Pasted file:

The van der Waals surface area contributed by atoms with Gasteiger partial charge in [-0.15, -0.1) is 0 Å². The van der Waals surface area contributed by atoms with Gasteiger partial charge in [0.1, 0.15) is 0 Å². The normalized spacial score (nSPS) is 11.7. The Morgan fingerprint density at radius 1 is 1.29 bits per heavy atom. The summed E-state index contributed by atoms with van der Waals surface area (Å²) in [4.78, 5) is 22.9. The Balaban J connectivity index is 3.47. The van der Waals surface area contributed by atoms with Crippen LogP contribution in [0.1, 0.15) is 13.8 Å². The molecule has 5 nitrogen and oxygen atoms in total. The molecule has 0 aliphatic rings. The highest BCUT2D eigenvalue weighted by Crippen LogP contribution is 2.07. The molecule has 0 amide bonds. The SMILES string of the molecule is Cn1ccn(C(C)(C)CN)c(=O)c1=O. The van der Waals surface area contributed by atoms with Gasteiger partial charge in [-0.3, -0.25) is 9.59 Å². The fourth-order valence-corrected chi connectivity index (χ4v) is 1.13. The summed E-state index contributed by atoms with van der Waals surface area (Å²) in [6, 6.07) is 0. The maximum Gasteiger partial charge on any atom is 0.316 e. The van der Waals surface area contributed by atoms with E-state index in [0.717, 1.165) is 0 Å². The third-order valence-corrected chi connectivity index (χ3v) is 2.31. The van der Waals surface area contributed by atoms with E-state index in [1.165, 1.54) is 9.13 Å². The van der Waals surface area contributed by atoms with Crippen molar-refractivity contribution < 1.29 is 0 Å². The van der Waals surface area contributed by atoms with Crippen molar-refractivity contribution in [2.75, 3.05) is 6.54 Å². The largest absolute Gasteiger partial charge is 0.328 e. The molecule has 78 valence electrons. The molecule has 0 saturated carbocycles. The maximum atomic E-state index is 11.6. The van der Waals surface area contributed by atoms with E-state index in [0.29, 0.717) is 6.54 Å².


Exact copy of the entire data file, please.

The van der Waals surface area contributed by atoms with Gasteiger partial charge in [-0.15, -0.1) is 0 Å². The van der Waals surface area contributed by atoms with Gasteiger partial charge in [0.1, 0.15) is 0 Å². The normalized spacial score (nSPS) is 11.7. The Morgan fingerprint density at radius 1 is 1.29 bits per heavy atom. The summed E-state index contributed by atoms with van der Waals surface area (Å²) in [4.78, 5) is 22.9. The Balaban J connectivity index is 3.47. The van der Waals surface area contributed by atoms with Crippen LogP contribution in [0.1, 0.15) is 13.8 Å². The molecule has 5 nitrogen and oxygen atoms in total. The molecule has 0 aliphatic rings. The highest BCUT2D eigenvalue weighted by Crippen LogP contribution is 2.07. The molecule has 0 amide bonds. The SMILES string of the molecule is Cn1ccn(C(C)(C)CN)c(=O)c1=O. The van der Waals surface area contributed by atoms with Gasteiger partial charge in [-0.3, -0.25) is 9.59 Å². The fourth-order valence-corrected chi connectivity index (χ4v) is 1.13. The summed E-state index contributed by atoms with van der Waals surface area (Å²) in [6, 6.07) is 0. The maximum Gasteiger partial charge on any atom is 0.316 e. The van der Waals surface area contributed by atoms with E-state index in [0.717, 1.165) is 0 Å². The third-order valence-corrected chi connectivity index (χ3v) is 2.31. The van der Waals surface area contributed by atoms with E-state index in [1.165, 1.54) is 9.13 Å². The van der Waals surface area contributed by atoms with Crippen molar-refractivity contribution < 1.29 is 0 Å². The van der Waals surface area contributed by atoms with Crippen molar-refractivity contribution in [2.75, 3.05) is 6.54 Å². The largest absolute Gasteiger partial charge is 0.328 e. The molecule has 78 valence electrons. The molecule has 0 saturated carbocycles. The maximum atomic E-state index is 11.6. The van der Waals surface area contributed by atoms with E-state index in [0.29, 0.717) is 6.54 Å².